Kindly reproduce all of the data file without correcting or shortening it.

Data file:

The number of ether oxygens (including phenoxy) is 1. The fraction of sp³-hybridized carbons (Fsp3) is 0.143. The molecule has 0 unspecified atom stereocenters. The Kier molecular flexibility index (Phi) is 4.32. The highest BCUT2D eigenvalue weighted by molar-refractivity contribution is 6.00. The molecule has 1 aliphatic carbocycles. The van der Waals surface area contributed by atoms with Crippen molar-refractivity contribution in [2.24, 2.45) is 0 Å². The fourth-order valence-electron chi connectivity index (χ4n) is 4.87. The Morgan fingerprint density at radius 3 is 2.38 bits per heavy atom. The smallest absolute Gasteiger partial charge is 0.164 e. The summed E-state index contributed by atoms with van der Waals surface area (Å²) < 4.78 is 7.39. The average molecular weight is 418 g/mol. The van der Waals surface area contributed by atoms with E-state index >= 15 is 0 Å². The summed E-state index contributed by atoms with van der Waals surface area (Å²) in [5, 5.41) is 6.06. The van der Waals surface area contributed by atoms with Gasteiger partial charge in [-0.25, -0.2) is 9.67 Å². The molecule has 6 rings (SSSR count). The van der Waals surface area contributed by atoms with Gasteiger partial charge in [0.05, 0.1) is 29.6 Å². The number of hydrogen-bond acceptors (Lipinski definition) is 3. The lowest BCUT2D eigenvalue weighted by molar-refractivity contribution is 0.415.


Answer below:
The number of ether oxygens (including phenoxy) is 1. The fraction of sp³-hybridized carbons (Fsp3) is 0.143. The molecule has 0 unspecified atom stereocenters. The Kier molecular flexibility index (Phi) is 4.32. The highest BCUT2D eigenvalue weighted by molar-refractivity contribution is 6.00. The molecule has 1 aliphatic carbocycles. The van der Waals surface area contributed by atoms with Crippen molar-refractivity contribution in [2.24, 2.45) is 0 Å². The fourth-order valence-electron chi connectivity index (χ4n) is 4.87. The Morgan fingerprint density at radius 3 is 2.38 bits per heavy atom. The smallest absolute Gasteiger partial charge is 0.164 e. The summed E-state index contributed by atoms with van der Waals surface area (Å²) < 4.78 is 7.39. The average molecular weight is 418 g/mol. The van der Waals surface area contributed by atoms with E-state index >= 15 is 0 Å². The summed E-state index contributed by atoms with van der Waals surface area (Å²) in [5, 5.41) is 6.06. The van der Waals surface area contributed by atoms with Gasteiger partial charge in [-0.25, -0.2) is 9.67 Å². The molecule has 6 rings (SSSR count). The van der Waals surface area contributed by atoms with Gasteiger partial charge in [0.05, 0.1) is 29.6 Å². The number of hydrogen-bond acceptors (Lipinski definition) is 3. The lowest BCUT2D eigenvalue weighted by molar-refractivity contribution is 0.415.